Northern Ireland is looking at the idea of MUP

Northern Ireland is looking at the idea of MUP

Northern Ireland is moving ahead with plans for a minimum unit price (MUP) for alcohol based on what a minister has called “compelling” new evidence. 

Jim Wells, the country's health minister, said today that he will launch a public consultation over the “next few months” on MUP, subject to the approval of Northern Ireland's executive. He pointed to a new, government-commissioned University of Sheffield study, which claims that a floor price could cut drink-related hospital admissions by “more than” 2,400 a year.

The study also found that MUP would lead to an estimated reduction in alcohol consumption among Northern Ireland's overall population of 5.7%, or 46 units per drinker, per year.

“The evidence in the University of Sheffield’s report is compelling," said Wells. "I intend to put the issue out to public consultation and will be keen to see what feedback we get on this important issue.”

The Department of Health stressed that the level at which MUP would be set would be part of the consultation and will not necessarily be GBP0.50 per unit.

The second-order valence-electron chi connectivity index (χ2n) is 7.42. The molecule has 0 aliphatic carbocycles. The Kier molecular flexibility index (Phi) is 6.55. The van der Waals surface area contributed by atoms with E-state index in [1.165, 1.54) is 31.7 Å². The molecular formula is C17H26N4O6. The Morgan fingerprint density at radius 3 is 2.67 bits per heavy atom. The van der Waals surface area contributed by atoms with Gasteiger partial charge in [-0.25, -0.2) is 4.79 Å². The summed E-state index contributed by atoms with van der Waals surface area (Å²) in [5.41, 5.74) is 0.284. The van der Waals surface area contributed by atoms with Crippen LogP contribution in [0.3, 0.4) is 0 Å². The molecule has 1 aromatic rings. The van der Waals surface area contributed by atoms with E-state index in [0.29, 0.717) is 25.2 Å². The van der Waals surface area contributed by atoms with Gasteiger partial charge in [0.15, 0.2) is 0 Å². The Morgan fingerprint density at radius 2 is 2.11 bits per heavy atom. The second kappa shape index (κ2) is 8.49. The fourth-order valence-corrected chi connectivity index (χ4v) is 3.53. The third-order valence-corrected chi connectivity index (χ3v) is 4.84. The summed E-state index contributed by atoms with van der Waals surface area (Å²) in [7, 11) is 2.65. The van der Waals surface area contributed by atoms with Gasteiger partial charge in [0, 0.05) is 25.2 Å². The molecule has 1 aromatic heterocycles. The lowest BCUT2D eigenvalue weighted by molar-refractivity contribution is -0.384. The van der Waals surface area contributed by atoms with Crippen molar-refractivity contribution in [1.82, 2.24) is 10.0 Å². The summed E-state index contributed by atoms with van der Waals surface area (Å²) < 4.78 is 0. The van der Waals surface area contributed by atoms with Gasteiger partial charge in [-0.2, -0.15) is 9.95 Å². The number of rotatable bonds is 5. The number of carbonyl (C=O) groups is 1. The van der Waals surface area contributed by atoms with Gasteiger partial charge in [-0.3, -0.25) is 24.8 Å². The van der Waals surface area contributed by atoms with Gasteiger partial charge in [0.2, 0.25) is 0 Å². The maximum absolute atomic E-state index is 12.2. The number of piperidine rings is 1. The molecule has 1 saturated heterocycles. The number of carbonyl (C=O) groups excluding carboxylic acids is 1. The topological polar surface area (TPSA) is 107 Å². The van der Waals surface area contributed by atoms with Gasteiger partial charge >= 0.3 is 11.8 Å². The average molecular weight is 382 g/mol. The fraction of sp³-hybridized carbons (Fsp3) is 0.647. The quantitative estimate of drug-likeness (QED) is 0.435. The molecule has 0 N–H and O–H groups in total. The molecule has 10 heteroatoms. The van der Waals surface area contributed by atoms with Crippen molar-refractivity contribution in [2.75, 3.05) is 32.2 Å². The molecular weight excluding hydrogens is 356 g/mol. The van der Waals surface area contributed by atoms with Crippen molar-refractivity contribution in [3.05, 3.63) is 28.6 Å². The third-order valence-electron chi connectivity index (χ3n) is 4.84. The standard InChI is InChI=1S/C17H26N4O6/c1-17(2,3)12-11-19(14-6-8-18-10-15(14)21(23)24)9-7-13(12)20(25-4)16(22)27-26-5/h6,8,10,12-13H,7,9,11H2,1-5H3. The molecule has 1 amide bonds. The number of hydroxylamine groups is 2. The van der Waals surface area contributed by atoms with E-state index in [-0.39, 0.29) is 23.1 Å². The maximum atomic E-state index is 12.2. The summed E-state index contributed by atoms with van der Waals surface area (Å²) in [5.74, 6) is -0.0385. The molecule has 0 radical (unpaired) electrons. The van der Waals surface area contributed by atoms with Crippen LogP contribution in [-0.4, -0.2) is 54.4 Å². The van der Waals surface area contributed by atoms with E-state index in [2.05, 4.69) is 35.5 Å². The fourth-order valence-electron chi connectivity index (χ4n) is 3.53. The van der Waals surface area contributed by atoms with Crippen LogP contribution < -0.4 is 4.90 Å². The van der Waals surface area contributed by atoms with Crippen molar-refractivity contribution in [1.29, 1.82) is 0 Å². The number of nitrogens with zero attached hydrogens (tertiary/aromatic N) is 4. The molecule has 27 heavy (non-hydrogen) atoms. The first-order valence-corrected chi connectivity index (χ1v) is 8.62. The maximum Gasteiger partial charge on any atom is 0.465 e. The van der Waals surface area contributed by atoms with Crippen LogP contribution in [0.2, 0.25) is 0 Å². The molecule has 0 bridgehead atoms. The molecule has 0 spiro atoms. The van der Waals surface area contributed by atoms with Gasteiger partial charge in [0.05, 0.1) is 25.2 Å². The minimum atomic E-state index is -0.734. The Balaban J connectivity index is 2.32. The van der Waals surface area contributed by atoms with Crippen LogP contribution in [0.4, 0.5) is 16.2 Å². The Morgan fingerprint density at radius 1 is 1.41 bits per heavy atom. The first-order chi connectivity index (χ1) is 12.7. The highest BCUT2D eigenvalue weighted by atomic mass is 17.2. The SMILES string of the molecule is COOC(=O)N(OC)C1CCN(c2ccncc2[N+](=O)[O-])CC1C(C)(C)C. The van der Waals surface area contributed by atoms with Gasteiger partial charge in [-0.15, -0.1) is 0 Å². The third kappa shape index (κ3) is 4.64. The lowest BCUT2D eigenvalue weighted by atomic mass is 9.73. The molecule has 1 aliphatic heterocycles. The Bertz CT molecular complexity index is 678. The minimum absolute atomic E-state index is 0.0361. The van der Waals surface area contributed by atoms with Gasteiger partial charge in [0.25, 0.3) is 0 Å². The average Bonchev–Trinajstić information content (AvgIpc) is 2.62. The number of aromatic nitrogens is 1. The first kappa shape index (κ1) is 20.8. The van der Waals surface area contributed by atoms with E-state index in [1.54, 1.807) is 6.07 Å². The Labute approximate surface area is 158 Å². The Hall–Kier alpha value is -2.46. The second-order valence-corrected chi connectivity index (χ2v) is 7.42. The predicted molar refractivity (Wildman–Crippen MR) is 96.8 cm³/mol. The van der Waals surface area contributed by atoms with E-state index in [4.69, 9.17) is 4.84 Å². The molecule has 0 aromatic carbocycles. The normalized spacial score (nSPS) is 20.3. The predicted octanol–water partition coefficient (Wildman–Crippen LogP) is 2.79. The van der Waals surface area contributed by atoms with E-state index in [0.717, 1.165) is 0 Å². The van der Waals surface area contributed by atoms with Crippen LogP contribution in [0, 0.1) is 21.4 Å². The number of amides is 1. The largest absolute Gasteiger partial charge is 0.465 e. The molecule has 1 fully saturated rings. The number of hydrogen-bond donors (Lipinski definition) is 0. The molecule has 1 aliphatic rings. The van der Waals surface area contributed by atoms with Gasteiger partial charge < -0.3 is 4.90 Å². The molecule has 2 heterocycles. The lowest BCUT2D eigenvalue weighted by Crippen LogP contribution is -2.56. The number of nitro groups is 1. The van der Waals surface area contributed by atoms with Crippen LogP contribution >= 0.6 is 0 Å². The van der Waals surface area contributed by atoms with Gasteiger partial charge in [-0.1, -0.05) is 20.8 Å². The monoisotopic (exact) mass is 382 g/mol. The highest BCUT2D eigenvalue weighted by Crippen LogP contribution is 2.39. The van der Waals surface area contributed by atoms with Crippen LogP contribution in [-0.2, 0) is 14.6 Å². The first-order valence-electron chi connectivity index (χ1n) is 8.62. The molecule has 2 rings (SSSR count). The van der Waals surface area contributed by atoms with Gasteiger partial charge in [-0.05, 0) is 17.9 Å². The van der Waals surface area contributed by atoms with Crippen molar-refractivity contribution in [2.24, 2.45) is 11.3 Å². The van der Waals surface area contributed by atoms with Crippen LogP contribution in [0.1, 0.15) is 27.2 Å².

However, Aodhán Connolly, the Northern Irish Retail Consortium's director, said MUP was the “wrong approach”. He added: “It will simply penalise the vast majority of consumers who already drink less than the Government’s recommended limits."

Northern Ireland could also face problems with the measure under EU law. The Scottish Government is currently locked in a legal battle with the drinks industry over its bid to introduce a floor price on alcohol. The Welsh Assembly and Republic of Ireland are also considering the measure.

Meanwhile, the UK coalition Government in Westminster last year shelved its plans for mimimum pricing, citing a lack of evidence that the policy would work. Instead, it introduced a ban on the sale of alcohol below the cost of duty plus VAT in May this year.